Using self and peer video annotations of simulated patient encounters in communication training to facilitate the reflection of communication skills: an implementation study.

Pless, Anina; Hari, Roman; Brem, Beate; Woermann, Ulrich; Schnabel, Kai (2021). Using self and peer video annotations of simulated patient encounters in communication training to facilitate the reflection of communication skills: an implementation study. GMS Journal for Medical Education, 38(3), Doc55. German Medical Science 10.3205/zma001451

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Background: The mandatory communication skills course for fourth-year medical students at the University of Bern Medical School aims to prepare students for challenging communication situations. Students role-play four different scenarios with simulated patients (SPs) and receive feedback from the patient's perspective. The scenarios are video-recorded and uploaded onto the University's virtual learning environment. Students can watch and annotate their own videos and give others access to view them. Project description: Although the course is well liked by students, we identified three areas for improvement: lack of faculty feedback; little active use of the video-recordings;lack of opportunity for students to discuss their experiences with each other. We aimed to address these shortcomings by introducing an additional learning task: students are asked to annotate a section of the video in which they had performed well, and one in which they thought they could have done better, in both their own and a colleague's videos. These video clips and annotations served as the basis of a subsequent two-hour small-group seminar with a physician tutor. The course was evaluated by a mandatory online questionnaire. Results: All 247 students completed the questionnaire. The annotation tool and task were deemed to be comprehensible. Students believed they had learnt more from annotating a peers' video than from their own and most thought being assessed by peers was acceptable. The physician tutors' comments were largely deemed as helpful. The mean mark for the course given by students was 4.6 (median 5) (1=very poor, 6=very good). Conclusion: A communication skills course expanded by video-annotations and group discussions with a physician tutor was shown to be feasible and was well received by students and faculty.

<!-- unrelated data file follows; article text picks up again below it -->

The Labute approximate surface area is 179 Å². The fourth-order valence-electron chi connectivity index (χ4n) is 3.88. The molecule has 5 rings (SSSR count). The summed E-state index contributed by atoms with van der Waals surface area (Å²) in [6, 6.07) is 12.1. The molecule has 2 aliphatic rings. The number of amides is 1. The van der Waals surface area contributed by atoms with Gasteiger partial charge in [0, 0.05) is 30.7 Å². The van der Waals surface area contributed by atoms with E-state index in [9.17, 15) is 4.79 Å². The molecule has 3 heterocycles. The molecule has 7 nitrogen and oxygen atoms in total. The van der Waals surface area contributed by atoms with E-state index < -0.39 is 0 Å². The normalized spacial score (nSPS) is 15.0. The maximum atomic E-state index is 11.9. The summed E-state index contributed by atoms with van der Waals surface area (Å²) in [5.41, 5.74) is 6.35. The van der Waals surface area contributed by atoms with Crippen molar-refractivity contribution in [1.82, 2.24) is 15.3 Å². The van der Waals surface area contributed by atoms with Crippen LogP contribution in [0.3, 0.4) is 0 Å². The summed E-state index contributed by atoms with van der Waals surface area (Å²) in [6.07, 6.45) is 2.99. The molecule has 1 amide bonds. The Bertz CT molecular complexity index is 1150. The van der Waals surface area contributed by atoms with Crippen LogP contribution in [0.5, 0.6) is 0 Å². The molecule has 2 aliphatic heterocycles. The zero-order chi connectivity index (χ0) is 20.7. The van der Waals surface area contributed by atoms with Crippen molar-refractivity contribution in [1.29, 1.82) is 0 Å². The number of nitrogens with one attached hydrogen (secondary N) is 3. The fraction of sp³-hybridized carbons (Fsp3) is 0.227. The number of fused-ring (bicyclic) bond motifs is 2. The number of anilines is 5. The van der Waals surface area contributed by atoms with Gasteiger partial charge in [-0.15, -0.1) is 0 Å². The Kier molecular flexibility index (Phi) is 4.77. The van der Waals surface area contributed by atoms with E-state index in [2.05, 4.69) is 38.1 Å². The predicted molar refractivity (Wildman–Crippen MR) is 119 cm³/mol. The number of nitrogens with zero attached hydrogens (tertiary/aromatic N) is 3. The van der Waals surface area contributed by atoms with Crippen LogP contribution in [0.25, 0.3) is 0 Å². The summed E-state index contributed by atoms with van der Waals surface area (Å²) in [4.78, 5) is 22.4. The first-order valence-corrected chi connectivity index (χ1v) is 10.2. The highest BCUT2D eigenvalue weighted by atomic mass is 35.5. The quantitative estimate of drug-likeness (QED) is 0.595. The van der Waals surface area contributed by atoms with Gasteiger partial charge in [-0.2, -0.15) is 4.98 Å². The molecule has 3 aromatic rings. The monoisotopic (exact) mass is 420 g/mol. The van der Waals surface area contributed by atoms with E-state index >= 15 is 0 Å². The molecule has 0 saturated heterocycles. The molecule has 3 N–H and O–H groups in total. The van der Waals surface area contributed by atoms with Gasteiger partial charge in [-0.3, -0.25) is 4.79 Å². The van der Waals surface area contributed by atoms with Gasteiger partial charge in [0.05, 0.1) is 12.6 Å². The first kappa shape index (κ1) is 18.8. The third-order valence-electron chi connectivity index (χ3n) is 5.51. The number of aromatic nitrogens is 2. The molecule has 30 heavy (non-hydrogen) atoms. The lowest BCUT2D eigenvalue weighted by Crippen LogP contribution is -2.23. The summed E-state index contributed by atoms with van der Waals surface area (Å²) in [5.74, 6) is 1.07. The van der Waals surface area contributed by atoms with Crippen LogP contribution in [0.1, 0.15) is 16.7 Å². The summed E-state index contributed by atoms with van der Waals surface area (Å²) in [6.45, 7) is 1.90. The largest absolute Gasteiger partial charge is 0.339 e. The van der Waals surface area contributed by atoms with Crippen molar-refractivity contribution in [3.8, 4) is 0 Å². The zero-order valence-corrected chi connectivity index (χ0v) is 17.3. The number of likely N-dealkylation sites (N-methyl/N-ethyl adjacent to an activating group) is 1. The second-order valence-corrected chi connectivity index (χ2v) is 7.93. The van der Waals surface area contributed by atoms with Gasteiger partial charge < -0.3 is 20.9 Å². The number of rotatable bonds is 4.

Item Type:

Journal Article (Original Article)

Division/Institute:

04 Faculty of Medicine > Medical Education > Institute of General Practice and Primary Care (BIHAM)
04 Faculty of Medicine > Medical Education > Institute for Medical Education
04 Faculty of Medicine > Medical Education > Institute for Medical Education > Education and Media Unit (AUM)
04 Faculty of Medicine > Medical Education > Institute for Medical Education > Master of Medical Education (MME)

UniBE Contributor:

Pless, Anina; Hari, Roman; Brem, Beate; Woermann, Ulrich and Schnabel, Kai

Subjects:

600 Technology > 610 Medicine & health
300 Social sciences, sociology & anthropology > 360 Social problems & social services

ISSN:

2366-5017

Publisher:

German Medical Science

Language:

English

Submitter:

Eveline Götschmann-Meile

Date Deposited:

16 Apr 2021 10:43

Last Modified:

16 Apr 2021 11:09

Publisher DOI:

10.3205/zma001451

PubMed ID:

33824891

Uncontrolled Keywords:

annotation communication skills training medical education simulated patients video

BORIS DOI:

10.48350/155821

URI:

https://boris.unibe.ch/id/eprint/155821

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